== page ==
So all our orders had to be changed. Those who could interpret and translate were now given assignments such as working with British units to get the Japanese forces based in such places as Singapore, Kuala Lumpur in Malaya, Saigon in Indo-china, etc., to surrender officially. I had been lucky enough to have passed the language tests so wondered where I’d be sent. Then came the quite different news for me:
Those 17 in our group who needed language training were to be sent to a remote military camp north of Calcutta, and I was to be one of the two instructors. The other was the officer in charge, a Canadian hakujin (white person) who had graduated from the Canadian Army’s S-20 School in West Vancouver, where the majority of Nisei soldiers were being trained. So Lieutenant Lloyd Harvey was in charge, and he decided to teach the beginners’ class beginning with the Japanese alphabet—while I, Private Moritsugu, took on the advanced class.
I did this for about a month during the monsoon season, sweating in our tent after classes while preparing the next day’s lessons. Then in early September, orders came for me to report back to Calcutta. There I was told I had been promoted to a sergeant (as a qualified linguist) and would be flown to Bombay to join a British counter-intelligence unit scheduled to fly to Japan, which the Americans now occupied. The British were to occupy parts of Japan, too, but that was still being organized.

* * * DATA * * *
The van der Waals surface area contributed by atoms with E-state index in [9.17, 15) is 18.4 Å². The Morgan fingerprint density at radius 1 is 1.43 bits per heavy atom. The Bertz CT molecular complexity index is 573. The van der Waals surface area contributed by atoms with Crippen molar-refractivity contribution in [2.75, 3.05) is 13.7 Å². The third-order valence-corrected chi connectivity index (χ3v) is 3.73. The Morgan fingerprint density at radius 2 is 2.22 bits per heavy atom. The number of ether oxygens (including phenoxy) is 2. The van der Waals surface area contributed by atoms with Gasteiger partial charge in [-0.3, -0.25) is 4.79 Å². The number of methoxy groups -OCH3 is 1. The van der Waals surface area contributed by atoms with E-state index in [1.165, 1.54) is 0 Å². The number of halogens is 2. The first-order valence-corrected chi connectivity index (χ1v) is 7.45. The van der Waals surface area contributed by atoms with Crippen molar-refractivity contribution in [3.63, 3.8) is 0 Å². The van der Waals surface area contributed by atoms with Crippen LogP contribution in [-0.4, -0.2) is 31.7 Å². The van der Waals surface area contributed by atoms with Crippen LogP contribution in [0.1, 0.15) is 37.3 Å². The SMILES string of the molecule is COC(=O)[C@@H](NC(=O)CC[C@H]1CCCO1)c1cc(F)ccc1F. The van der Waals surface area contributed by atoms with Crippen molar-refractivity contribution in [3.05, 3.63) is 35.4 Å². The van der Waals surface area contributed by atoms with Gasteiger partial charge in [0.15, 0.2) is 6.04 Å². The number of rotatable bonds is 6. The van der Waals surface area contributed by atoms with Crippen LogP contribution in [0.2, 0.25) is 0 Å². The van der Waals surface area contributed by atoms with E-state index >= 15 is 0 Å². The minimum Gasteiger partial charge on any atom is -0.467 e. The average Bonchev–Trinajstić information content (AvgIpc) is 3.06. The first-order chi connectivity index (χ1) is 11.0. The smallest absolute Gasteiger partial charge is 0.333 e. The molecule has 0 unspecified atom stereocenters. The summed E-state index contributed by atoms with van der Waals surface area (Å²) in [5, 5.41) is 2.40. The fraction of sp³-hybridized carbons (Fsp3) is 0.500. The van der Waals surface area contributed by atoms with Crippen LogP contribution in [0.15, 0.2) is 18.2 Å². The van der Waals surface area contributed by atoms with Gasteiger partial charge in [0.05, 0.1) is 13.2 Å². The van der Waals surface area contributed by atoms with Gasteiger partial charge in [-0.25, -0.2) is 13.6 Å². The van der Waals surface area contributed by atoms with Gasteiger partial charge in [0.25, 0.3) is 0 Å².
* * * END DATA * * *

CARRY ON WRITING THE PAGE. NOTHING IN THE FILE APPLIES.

The goal of this unit—for which I was the interpreter-translator—was to discover how much the Japanese forces had found out about the secret British intelligence operations in Southeast Asia. So in Bombay, I got to know the four other lads—all British. Ted Cornick and Johnny Sharp were sergeants in the Royal Signal Corps and experienced wireless operators. Alf Rose was a driver-mechanic. And Taffy was a clerk. The officers in charge of us were two British lieutenant-colonels. So while we waited and waited in Bombay for our orders to fly to Japan, most days I tried to teach our group of Brits conversational Japanese.
After almost three months of this waiting in Bombay, news came that our mission to Japan had been aborted. Typical inter-Allied co-operation. The American G-2 intelligence forces didn’t want any British agents poking about in Japan, which they considered was their domain.